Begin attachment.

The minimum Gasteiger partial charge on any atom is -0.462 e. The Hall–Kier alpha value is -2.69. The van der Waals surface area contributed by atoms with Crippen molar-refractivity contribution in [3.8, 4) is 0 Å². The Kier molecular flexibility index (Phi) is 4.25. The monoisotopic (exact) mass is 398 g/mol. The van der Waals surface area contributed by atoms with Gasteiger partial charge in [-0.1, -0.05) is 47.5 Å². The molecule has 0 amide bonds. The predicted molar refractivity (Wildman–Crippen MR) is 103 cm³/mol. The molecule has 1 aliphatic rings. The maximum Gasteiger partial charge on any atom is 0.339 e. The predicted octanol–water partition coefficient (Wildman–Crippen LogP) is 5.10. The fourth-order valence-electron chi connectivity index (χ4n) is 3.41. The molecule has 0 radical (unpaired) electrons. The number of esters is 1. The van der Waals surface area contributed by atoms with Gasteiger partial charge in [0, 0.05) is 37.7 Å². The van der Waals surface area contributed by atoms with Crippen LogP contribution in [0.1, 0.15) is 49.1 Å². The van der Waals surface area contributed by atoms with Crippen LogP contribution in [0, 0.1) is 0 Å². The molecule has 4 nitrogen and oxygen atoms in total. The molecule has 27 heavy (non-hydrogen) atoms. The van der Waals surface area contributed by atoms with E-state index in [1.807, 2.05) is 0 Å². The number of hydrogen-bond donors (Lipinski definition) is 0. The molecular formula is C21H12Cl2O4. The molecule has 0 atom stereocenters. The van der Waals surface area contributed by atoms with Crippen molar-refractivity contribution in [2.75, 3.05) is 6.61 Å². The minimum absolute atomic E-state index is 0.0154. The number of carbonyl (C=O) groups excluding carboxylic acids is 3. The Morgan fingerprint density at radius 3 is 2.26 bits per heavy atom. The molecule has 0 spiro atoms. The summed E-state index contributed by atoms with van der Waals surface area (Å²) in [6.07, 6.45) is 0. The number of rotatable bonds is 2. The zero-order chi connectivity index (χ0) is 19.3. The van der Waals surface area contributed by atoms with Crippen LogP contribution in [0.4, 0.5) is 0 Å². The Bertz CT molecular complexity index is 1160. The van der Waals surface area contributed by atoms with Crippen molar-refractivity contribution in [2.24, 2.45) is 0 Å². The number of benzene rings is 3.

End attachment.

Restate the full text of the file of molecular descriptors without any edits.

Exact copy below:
The minimum Gasteiger partial charge on any atom is -0.462 e. The Hall–Kier alpha value is -2.69. The van der Waals surface area contributed by atoms with Crippen molar-refractivity contribution in [3.8, 4) is 0 Å². The Kier molecular flexibility index (Phi) is 4.25. The monoisotopic (exact) mass is 398 g/mol. The van der Waals surface area contributed by atoms with Gasteiger partial charge in [-0.1, -0.05) is 47.5 Å². The molecule has 0 amide bonds. The predicted molar refractivity (Wildman–Crippen MR) is 103 cm³/mol. The molecule has 1 aliphatic rings. The maximum Gasteiger partial charge on any atom is 0.339 e. The predicted octanol–water partition coefficient (Wildman–Crippen LogP) is 5.10. The fourth-order valence-electron chi connectivity index (χ4n) is 3.41. The molecule has 0 radical (unpaired) electrons. The number of esters is 1. The van der Waals surface area contributed by atoms with Gasteiger partial charge in [0, 0.05) is 37.7 Å². The van der Waals surface area contributed by atoms with Crippen LogP contribution in [0.1, 0.15) is 49.1 Å². The van der Waals surface area contributed by atoms with Crippen LogP contribution in [0, 0.1) is 0 Å². The molecule has 4 nitrogen and oxygen atoms in total. The molecule has 27 heavy (non-hydrogen) atoms. The van der Waals surface area contributed by atoms with E-state index in [1.807, 2.05) is 0 Å². The number of hydrogen-bond donors (Lipinski definition) is 0. The molecular formula is C21H12Cl2O4. The molecule has 0 atom stereocenters. The van der Waals surface area contributed by atoms with Crippen molar-refractivity contribution in [2.75, 3.05) is 6.61 Å². The minimum absolute atomic E-state index is 0.0154. The number of carbonyl (C=O) groups excluding carboxylic acids is 3. The Morgan fingerprint density at radius 3 is 2.26 bits per heavy atom. The molecule has 0 spiro atoms. The summed E-state index contributed by atoms with van der Waals surface area (Å²) in [6.07, 6.45) is 0. The number of rotatable bonds is 2. The zero-order chi connectivity index (χ0) is 19.3. The van der Waals surface area contributed by atoms with Crippen LogP contribution in [0.4, 0.5) is 0 Å². The Bertz CT molecular complexity index is 1160. The van der Waals surface area contributed by atoms with Crippen molar-refractivity contribution in [2.24, 2.45) is 0 Å². The number of benzene rings is 3.